Every 10 years, Census questionnaires are mailed out for residents to complete. College students are generally uncertain as to whether they can fill out a census or whether the mailman made an error by dropping it in their mailbox. Now, with the COVID-19 pandemic, students’ priority is staying focused while on a Zoom call, then, ‘How was I able to receive this nice amount in Pell grants?’
Many college cities do not receive the statistics they require because most college students are unaware as to how the census significantly benefits them in college.
Take Annaya Morrison, a professional pharmacy undergrad at Florida Agricultural and Mechanical University who thinks the survey is a means of knowing how students behave, but not the full extent of the services that come from participation in census.
“I think it’s essential for students to fill out census because it gives the overall staff and employees a certain outlook and perception from the students. A census is a way to get information about students and how they’re feeling,” Morrison said.
College cities all over the country rely heavily on census feedback from the students regardless if a student is on-campus or off-campus. The Census outcomes aid the amount of funding that the community will receive for the next 10 years.
Infrastructure, public transportation, healthcare, special education, student wellness programs, Head Start programs, social service, adult education grants, affordable housing, and federal money such as Pell grants and student loans are some of the resources that come from the census data received. The calculation affects federal funds that communities obtain if multiple students don’t participate in the census. Students may receive less funding for school than the previous semester.
Assistant Regional Census Manager Marilyn Stephens addressed the completion process for college students and ways to fill out census form.
“The question we as residents have to ask ourselves is, will are numbers support our needs in the next 10 years? There are three different ways the 2020 census can be completed: by phone, by mail, and online. For the first time in history, residents can reply to the census online. For students who live off-campus in a rental apartment or house have to respond to the census themselves by filling out one questionnaire per household, counting all roommates that live or sleep in that facility majority of the time. For students who live on campus, a representative from each building fills one form out including the statistics collected from the administrative records,” Stephens said.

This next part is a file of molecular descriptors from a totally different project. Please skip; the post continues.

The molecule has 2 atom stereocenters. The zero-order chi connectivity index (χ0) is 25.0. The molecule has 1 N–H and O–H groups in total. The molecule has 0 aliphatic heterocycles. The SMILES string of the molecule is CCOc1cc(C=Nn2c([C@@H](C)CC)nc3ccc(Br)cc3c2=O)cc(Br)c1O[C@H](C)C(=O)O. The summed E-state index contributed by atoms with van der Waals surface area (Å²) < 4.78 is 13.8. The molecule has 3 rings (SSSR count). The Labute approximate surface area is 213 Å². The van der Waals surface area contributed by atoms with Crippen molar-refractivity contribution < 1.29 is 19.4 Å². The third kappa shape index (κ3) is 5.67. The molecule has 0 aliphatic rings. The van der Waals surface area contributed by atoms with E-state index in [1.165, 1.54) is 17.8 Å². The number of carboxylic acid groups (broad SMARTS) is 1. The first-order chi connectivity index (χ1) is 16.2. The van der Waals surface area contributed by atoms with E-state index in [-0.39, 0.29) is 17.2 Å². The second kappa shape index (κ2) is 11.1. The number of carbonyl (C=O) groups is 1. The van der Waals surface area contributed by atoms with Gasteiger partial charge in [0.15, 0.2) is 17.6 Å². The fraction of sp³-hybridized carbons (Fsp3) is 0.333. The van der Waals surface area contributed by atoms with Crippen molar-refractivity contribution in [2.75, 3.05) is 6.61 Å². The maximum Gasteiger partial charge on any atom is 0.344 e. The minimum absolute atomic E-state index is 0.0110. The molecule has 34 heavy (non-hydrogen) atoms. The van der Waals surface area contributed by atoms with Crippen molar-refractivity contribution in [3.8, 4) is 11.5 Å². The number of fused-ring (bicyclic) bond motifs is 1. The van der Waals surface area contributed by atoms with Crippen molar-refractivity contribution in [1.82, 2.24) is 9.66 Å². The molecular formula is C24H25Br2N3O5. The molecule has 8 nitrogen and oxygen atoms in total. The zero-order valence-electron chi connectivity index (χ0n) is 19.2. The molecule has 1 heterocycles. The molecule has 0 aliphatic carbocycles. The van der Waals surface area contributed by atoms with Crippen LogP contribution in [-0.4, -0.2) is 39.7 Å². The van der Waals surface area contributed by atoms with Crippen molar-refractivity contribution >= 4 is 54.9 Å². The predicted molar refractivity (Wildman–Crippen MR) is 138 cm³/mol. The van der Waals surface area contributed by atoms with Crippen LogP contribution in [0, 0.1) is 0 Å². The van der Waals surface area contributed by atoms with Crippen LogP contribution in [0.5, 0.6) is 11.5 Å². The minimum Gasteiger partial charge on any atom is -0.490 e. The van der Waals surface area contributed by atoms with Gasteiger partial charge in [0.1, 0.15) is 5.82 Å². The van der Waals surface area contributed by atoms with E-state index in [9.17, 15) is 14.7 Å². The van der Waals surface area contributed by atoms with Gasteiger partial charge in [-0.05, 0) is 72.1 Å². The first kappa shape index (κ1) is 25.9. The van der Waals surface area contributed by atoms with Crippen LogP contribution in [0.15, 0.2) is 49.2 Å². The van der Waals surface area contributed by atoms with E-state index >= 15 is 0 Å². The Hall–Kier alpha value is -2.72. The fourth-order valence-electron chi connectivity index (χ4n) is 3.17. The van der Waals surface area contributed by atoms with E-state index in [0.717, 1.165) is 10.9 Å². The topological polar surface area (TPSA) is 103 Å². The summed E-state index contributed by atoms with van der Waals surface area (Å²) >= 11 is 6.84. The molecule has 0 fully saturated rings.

The 2020 Census questionnaire is efficient and effortless to answer, and the feedback given is covered by the law. The questionnaire starts by asking four questions about the number of people staying or living in that home, additional people staying in the home on April 1, whether it’s an apartment, house, or mobile home, and contact information in case the official Census Bureau needed additional information.
Each person within that household will need to fill out one part on the census questionnaire, including their first and last name, gender, age, date of birth, race, and if the person commonly lives or resides somewhere else.
Senior theater FAMU undergraduate, Morgan Freeman, shared her experience when filling out the 2020 Census questionnaire.
“My experience was quick and understandable. The questions it asked were simple such as, my race and age, and how many people lived in my household. I understood what census is which, is collecting data and demographics to ensure that the correct funding would designate to that area. It took 10 minutes to complete the questionnaire,” Freeman said.
The 2020 Census will marks the 24th time the nation has undertaken a census count. Online, by mail, by phone, it is not too late to fill out the 2020 Census questionnaire to help your community gain more funding for resources. The 2020 Census will end on Sept. 30.